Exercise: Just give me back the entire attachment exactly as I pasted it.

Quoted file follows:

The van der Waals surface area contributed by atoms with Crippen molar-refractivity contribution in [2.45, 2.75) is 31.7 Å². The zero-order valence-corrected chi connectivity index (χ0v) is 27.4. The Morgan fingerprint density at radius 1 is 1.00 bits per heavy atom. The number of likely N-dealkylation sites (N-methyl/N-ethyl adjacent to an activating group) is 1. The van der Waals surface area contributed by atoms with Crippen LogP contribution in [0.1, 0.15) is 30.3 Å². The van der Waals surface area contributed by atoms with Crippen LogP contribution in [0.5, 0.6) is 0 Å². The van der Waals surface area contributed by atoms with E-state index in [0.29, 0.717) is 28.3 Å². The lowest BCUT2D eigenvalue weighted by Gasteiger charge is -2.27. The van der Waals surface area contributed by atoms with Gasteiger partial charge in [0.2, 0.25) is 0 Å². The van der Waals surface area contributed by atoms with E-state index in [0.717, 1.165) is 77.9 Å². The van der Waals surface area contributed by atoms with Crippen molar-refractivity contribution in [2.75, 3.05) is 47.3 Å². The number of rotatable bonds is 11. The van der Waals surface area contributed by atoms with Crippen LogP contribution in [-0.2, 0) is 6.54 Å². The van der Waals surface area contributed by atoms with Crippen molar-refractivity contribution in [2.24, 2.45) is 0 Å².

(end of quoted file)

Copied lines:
The van der Waals surface area contributed by atoms with Crippen molar-refractivity contribution in [2.45, 2.75) is 31.7 Å². The zero-order valence-corrected chi connectivity index (χ0v) is 27.4. The Morgan fingerprint density at radius 1 is 1.00 bits per heavy atom. The number of likely N-dealkylation sites (N-methyl/N-ethyl adjacent to an activating group) is 1. The van der Waals surface area contributed by atoms with Crippen LogP contribution in [0.1, 0.15) is 30.3 Å². The van der Waals surface area contributed by atoms with Crippen LogP contribution in [0.5, 0.6) is 0 Å². The van der Waals surface area contributed by atoms with E-state index in [0.29, 0.717) is 28.3 Å². The lowest BCUT2D eigenvalue weighted by Gasteiger charge is -2.27. The van der Waals surface area contributed by atoms with Gasteiger partial charge in [0.2, 0.25) is 0 Å². The van der Waals surface area contributed by atoms with E-state index in [0.717, 1.165) is 77.9 Å². The van der Waals surface area contributed by atoms with Crippen molar-refractivity contribution in [2.75, 3.05) is 47.3 Å². The number of rotatable bonds is 11. The van der Waals surface area contributed by atoms with Crippen LogP contribution in [-0.2, 0) is 6.54 Å². The van der Waals surface area contributed by atoms with Crippen molar-refractivity contribution in [2.24, 2.45) is 0 Å².